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Dining Out on Coyote in Santa Fe (long)


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Dining Out on Coyote in Santa Fe (long)

Fine | Sep 2, 2005 09:05 PM

Not everyone may be familiar with the old expression “to dine out on,” but basically it means to have an experience so bizarre that it will provide dinner table conversation for a long time to come.

After a pleasant exchange of several emails with Mark Miller—apparently the restaurant’s email reservation system had malfunctioned when I originally placed my reso—my friends and I arrived for the much anticipated feast. I asked the young woman at the desk to inform Mr. Miller that his correspondent was present, but that never seemed to happen. Minor lapse.

When we saw the menu was entitled Indian Market, we probably should have had more than the small frisson of concern that passed over us. When the waiter seemed unable to answer the most basic questions about the various items—and informed us that the staff had not had time to actually taste the menu ahead (does Indian Market come as a surprise?)—our apprehension increased just a tad.

One of our party could not eat cilantro, and it turned out to be an unmentioned ingredient in numerous items. (Often, waiters volunteer to ask the kitchen simply to omit an unwanted ingredient or make a version without it, but that did not occur this time although it was very early and not busy at all.)

That individual finally settled on the quail with an interesting-sounding pine nut pancake (that may not be exact) accompaniment. The waiter stared blankly for a moment, then said that would not be available for another hour.

We asked where the salmon originated in a main course called Cold-Smoked Salmon with Blackberry BBQ Sauce ($26) (doing this from memory, so dish titles may be inexact); he eventually returned to say the TROUT came from Idaho. We asked if we could have a side order of the appealing pine nut cake and the waiter replied that was the hang up.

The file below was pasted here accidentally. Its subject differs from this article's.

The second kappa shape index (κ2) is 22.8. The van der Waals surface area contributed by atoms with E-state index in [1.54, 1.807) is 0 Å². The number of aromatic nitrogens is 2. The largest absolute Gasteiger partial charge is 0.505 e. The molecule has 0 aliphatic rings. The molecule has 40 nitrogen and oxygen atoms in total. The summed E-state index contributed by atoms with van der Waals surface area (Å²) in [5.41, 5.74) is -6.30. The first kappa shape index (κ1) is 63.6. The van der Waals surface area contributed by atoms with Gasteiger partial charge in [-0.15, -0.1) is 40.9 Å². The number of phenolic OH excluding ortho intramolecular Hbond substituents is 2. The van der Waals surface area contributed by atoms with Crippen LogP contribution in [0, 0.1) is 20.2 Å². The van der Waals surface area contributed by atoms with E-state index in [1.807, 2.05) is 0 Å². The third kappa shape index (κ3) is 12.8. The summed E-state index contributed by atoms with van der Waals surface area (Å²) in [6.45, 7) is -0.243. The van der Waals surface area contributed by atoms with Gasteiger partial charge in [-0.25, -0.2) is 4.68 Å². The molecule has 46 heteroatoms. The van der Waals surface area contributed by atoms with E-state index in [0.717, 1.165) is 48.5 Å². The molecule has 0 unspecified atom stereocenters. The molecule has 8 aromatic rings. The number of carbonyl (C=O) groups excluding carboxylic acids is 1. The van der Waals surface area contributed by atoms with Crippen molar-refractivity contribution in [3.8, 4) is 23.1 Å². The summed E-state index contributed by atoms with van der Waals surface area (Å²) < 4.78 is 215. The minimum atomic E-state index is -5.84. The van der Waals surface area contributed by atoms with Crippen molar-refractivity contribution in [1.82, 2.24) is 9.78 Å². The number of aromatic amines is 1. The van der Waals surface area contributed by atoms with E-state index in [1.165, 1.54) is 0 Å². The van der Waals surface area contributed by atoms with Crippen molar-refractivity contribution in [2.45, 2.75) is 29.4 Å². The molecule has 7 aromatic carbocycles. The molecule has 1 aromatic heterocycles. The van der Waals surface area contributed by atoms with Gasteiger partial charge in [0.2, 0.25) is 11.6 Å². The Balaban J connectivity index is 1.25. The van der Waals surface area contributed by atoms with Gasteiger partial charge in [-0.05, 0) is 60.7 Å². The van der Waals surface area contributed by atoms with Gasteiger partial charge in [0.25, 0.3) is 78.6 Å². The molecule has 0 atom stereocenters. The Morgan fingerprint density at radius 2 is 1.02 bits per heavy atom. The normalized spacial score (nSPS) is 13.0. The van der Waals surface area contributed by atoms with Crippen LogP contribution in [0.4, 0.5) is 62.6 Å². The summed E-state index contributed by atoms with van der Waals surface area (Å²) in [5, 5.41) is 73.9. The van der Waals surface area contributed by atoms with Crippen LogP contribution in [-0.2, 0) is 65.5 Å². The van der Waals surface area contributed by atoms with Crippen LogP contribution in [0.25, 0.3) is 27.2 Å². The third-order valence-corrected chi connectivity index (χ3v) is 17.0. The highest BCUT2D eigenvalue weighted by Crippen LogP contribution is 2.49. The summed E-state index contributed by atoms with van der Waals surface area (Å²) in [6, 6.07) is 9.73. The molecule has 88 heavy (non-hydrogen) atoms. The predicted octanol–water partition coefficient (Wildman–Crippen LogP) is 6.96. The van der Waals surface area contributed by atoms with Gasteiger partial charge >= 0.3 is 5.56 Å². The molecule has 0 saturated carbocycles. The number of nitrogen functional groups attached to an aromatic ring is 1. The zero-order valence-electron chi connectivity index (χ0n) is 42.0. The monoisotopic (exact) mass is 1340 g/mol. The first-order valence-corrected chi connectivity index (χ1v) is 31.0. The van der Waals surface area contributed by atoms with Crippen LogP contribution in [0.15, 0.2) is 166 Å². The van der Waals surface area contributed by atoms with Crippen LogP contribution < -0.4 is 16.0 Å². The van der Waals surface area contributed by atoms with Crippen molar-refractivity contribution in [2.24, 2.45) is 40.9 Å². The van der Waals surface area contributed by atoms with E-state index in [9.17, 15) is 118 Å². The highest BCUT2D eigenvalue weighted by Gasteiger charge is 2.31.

After a while we received some underdone in the middle and to my taste overly rich cornbread fingers (a later refill was better cooked).

My Smoked Trout Salad ($10.50) consisted of a spinach salad with three tiny triangular pieces of trout and some tasty pecan sauce. It looked more like a New Yorker cartoon than an appetizer in a serious restaurant. I often make smoked trout appetizers for my BH and me at home; I take half a smoked fish, divide it in half, and garnish it with seasonal fruit and a wasabi-quark sauce. I’d estimate the amount of trout was less than a quarter of that.

My companions shared a large bowl of posole-filled soup ($8.50) which they enjoyed.

We finished our appetizers and waiter. And waited. Not once during the approximately 35 minute-long hiatus did our waiter explain, apologize, or otherwise make any contact, though he was visible from time to time. I finally called over the busperson and asked to see a manager; within seconds our food arrived.

My cold-smoked (sic) salmon turned out to be regular cooked hunk of salmon with no hint of cold-smoking in either taste or texture. The sauce was undetectable. My friends enjoyed their respective dishes, a sampler plate of New Mexican selections ($26) and buffalo ribs ($21), though the latter seemed to have been sitting around cooling for a bit before being served and thus tasted greasier than it should have.

We asked for the dessert menu, made our choice, then attempted to get our waiter’s attention, which should not have been that difficult since he was carrying on (a second) animated conversation with the folks at the adjoining table, once again resting his hand on our table with his back to us! Three attempts at “Sir!” achieved no reaction.

We finally managed to get him to acknowledge our calls and ordered something described as fire-roasted peaches in tequila with a caramel tart and, I think sour cream, ice cream ($8.50). What we ultimately got was a little sliced peach tart with a caramelized topping and a ball of ice cream!

I tipped only 10%--not wanting to stiff the poor crew, which had done a good job—-and wrote “very disappointing service.” To my amazement, the waiter hung around outside the rest room waiting to corner me and ask what on Earth I'd meant. I’m seldom speechless, but …. I wish I’d replied, “If you’d been half as attentive/responsive throughout our meal as you were just now, we’d had left considerably happier and you’d have had a normal tip!” I wondered about the diners he was neglecting while he waited for me.

Moral: No matter how experienced a diner one is, there’s always a tourist trap waiting to snap closed around one’s dining-out ideals.

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